Making broth is one of my favorite things to do in the kitchen. It just makes me happy.
Not only is homemade broth frugal, it’s very nutritious as well. It contains beneficial minerals, healthy fats, collagen, amino acids, and more. These can be lacking in store-bought, shelf-stable broths, which rely on flavorings and even sugar to try to mimic the wonderful taste of a homemade broth. Even organic broths can contain mystery flavor enhancers.
All of those ingredients are superfluous: you only need some bones, veggies, and salt to make an extremely tasty broth. Don’t get me wrong, I still buy broth when I’m in a pinch. But it can’t compare to homemade.
Beef broth is one of my favorites. It has such a deep, rich flavor. If you’ve never had stew made with from-scratch beef broth, you are really missing out.
Begin by roasting your soup bones. I like to set my oven to 375ºF and bake my bones and meat for about 30 minutes, or until they begin to brown.
You can get soup bones from a butcher or farmer, or just save bones from the beef you cook. Any variety of bones will work. Mine happened to be quite meaty.
Transfer the roasted meat and bones to a crock pot. Make sure you add any drippings from the roasting pan to the slow cooker as well.
Of course you can use a large pot and cook your broth on the stove instead, but I highly, highly recommend using a slow cooker. It’s so much easier to maintain a constant temperature, and if you happen to leave the house for an hour or so and forget you have broth cooking, you won’t return to a smoke-filled kitchen. Not that I speak from experience or anything.
Adding veggies to your stock boosts the flavor as well as the minerals. I really like onions, carrots and celery as a base. You can also save woody mushroom stems to add to the broth. Fresh herbs make a lovely addition as well. You can even throw in eggshells for added calcium!
You only need to give the veggies a rough chop. Plop them in the slow cooker with the meat and bones.
Add water to cover.
I omitted it this time, but it’s great to add an acidic medium to the broth. This helps to break down the bones. You can use vinegar, lemon juice, tomato products, or even wine (red would be best for beef broth).
I also like to add salt at the beginning of the cooking process. I think it helps with the flavor. But don’t get too carried away! The broth will concentrate as it cooks. You can always add more at the end. Or you can omit it entirely and wait to add salt until you make a soup with the broth.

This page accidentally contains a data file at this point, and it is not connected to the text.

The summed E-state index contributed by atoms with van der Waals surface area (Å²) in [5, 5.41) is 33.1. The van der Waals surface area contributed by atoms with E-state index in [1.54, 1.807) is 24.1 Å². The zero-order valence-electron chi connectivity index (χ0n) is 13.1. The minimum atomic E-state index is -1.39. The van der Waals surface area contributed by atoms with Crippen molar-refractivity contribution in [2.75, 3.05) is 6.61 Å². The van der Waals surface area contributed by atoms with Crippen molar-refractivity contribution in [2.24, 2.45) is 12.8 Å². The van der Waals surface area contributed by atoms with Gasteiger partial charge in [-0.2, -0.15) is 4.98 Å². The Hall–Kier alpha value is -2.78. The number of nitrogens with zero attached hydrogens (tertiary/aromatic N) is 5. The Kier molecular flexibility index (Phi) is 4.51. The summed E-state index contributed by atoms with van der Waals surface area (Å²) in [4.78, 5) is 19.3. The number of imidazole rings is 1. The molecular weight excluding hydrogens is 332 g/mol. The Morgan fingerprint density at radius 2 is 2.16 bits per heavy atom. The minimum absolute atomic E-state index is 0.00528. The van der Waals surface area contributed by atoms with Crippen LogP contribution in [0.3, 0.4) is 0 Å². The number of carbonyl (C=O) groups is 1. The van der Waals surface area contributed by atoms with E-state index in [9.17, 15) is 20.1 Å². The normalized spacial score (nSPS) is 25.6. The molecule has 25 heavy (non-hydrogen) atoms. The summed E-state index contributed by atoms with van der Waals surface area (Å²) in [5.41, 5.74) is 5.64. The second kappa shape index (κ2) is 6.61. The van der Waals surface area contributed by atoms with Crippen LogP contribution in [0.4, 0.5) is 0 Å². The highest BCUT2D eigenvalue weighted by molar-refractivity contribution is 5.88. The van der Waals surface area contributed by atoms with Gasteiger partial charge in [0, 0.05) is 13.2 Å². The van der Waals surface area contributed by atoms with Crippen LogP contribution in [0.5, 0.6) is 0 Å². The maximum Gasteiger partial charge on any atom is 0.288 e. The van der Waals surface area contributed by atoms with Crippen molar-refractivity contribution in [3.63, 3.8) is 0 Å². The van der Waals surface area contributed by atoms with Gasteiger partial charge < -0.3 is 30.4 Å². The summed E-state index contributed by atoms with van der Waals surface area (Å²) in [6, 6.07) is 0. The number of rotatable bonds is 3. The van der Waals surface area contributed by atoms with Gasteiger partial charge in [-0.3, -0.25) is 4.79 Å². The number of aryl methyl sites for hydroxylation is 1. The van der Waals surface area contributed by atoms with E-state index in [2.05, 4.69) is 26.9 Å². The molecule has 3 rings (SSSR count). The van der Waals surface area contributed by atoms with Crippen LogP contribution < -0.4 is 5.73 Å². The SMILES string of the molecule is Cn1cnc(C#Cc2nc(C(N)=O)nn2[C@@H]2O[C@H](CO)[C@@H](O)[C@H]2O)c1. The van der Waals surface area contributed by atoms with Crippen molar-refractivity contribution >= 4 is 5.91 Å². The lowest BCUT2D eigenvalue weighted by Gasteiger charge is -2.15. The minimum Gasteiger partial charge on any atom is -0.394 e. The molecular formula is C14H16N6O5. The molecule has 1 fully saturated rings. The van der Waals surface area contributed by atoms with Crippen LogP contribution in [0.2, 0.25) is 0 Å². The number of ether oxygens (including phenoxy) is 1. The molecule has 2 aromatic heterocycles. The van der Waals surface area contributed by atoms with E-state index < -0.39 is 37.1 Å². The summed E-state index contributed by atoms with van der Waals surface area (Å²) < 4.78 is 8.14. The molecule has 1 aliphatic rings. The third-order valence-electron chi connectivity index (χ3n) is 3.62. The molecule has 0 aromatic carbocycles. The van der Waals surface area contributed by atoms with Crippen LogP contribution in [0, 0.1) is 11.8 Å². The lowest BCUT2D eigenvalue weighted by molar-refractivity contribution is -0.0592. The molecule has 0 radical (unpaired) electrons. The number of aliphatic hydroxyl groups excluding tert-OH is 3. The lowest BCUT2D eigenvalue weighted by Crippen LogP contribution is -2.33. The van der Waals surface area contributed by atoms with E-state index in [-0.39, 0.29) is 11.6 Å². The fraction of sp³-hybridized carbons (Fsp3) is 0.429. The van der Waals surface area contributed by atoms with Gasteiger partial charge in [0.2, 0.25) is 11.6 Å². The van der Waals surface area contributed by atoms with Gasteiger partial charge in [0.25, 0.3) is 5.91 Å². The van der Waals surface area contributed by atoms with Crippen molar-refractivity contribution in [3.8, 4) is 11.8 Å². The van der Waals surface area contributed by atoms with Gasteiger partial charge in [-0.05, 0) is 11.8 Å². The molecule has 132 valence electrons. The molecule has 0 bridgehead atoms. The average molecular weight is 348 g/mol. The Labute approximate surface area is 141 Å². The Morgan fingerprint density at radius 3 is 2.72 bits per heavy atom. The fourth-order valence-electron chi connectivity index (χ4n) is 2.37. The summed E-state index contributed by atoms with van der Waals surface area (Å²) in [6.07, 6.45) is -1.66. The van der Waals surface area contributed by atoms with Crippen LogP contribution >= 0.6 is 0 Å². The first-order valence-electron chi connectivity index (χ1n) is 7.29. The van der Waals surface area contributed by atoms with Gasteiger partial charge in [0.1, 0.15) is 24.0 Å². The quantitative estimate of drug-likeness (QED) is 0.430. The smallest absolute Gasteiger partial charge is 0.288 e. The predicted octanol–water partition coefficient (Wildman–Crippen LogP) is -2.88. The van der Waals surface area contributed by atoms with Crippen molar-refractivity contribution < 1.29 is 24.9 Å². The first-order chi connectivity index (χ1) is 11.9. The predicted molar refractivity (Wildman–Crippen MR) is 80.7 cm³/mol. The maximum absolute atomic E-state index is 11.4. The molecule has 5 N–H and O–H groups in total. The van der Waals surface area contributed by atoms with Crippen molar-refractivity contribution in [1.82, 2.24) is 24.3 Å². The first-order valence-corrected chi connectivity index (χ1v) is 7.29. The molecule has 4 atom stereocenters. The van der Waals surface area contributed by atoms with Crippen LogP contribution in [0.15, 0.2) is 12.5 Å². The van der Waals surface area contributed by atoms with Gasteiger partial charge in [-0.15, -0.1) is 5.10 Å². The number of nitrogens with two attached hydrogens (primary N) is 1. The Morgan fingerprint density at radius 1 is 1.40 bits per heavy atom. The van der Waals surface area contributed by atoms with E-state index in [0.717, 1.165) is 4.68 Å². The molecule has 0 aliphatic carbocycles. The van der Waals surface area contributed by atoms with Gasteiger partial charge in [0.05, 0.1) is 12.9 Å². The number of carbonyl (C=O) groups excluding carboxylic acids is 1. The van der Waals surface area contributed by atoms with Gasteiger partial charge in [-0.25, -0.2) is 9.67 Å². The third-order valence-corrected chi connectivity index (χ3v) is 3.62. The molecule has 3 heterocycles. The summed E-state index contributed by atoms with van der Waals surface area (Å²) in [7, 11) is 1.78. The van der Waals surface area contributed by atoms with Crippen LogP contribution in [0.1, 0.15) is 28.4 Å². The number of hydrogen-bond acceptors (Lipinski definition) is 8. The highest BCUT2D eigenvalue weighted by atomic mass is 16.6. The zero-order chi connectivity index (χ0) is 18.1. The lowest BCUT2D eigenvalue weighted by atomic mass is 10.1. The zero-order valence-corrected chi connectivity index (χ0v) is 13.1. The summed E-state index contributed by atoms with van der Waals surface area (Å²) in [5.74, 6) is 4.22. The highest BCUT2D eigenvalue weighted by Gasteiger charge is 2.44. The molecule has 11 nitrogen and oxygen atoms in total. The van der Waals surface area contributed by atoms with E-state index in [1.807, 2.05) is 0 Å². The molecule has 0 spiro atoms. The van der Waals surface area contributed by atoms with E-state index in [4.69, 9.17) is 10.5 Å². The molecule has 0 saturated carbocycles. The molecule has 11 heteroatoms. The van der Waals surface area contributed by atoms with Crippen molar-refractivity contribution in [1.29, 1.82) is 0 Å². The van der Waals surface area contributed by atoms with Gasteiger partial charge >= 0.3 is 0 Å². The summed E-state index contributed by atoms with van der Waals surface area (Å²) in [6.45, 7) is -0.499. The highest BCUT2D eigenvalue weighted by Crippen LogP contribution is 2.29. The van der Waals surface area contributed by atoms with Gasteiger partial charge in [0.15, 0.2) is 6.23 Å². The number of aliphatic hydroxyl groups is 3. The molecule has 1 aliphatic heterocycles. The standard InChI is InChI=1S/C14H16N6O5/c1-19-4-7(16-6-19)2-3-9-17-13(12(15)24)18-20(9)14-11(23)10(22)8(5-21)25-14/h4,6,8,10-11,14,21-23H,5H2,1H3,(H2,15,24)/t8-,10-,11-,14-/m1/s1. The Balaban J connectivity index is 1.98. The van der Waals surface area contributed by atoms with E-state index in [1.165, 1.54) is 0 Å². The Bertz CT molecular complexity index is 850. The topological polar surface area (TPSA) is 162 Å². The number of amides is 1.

Set your crockpot to low. Gently simmer the broth for 6-24 hours. Make sure to skim off any scum that appears on the surface of the broth!
If you’re in a pinch, you can simmer for a shorter time, but less flavor and minerals will be extracted from the bones.
During the last 10–20 minutes of cooking time, add any fresh herbs you’d like to use to the crockpot. I think parsley adds a wonderful flavor, but I’m sure thyme would be lovely as well.
Now it’s time to strain your broth!
This can get really messy really fast. I like to set up a little tower: jar, funnel, then strainer.
If you’re feeling lucky, you can lift the whole (cooled) pot of broth and pour it over the strainer. This has ended in many messes for me.
Instead, I like to use a measuring cup to remove the broth from the slow cooker.
Now you can easily pour the broth through the strainer. It won’t 100% prevent all spills, but it greatly reduces them.
You can finish off with a smaller ladle so you can easily get all of the goodness out of the pot.
Make sure you save any meat from the bones! I shredded mine and used it to make a very tasty beef stew.
Once the broth has cooled down, you’re ready to store it! It will keep for up to a week in the refrigerator, or a few months in the freezer.
If you decide to store your broth in the freezer in glass jars, make sure you leave plenty of room for the broth to expand. Otherwise the jar will break and your broth will be ruined. It’s also important to place your jars in a safe spot in the freezer so they don’t get knocked around.
Of course you could always use stainless steel or plastic containers for worry-free freezer storage.
Another storage option is to freeze the broth in ice cube trays or muffin tins. Once the broth is solid, pop it into a freezer-safe resealable bag.
Note: some people like to skim the fat off of the top of their broth before they store it, but I prefer to leave it. If you do decide to skim it off, you can save it for cooking.
You can certainly run another batch of broth using the same bones. I always make at least 2 batches of broth, but I’ve heard that you can keep using the bones until they begin to fall apart.
- The basic components of beef broth are beef bones, vegetables, an acidic ingredient (vinegar, lemon juice, etc.), salt, and water to cover.
- Simmer the broth gently for 6-24 hours. Skim off any scum. Add fresh herbs in the last 10-20 minutes.
- Once cooled, strain into storage containers.
- Broth will keep for up to a week in the refrigerator, or several months in the freezer.
Now you know the fabulous process of making your own beef broth. You definitely need to give it a try if you never have! Your house will smell amazing, and you’ll be making some of the tastiest soups and stews ever.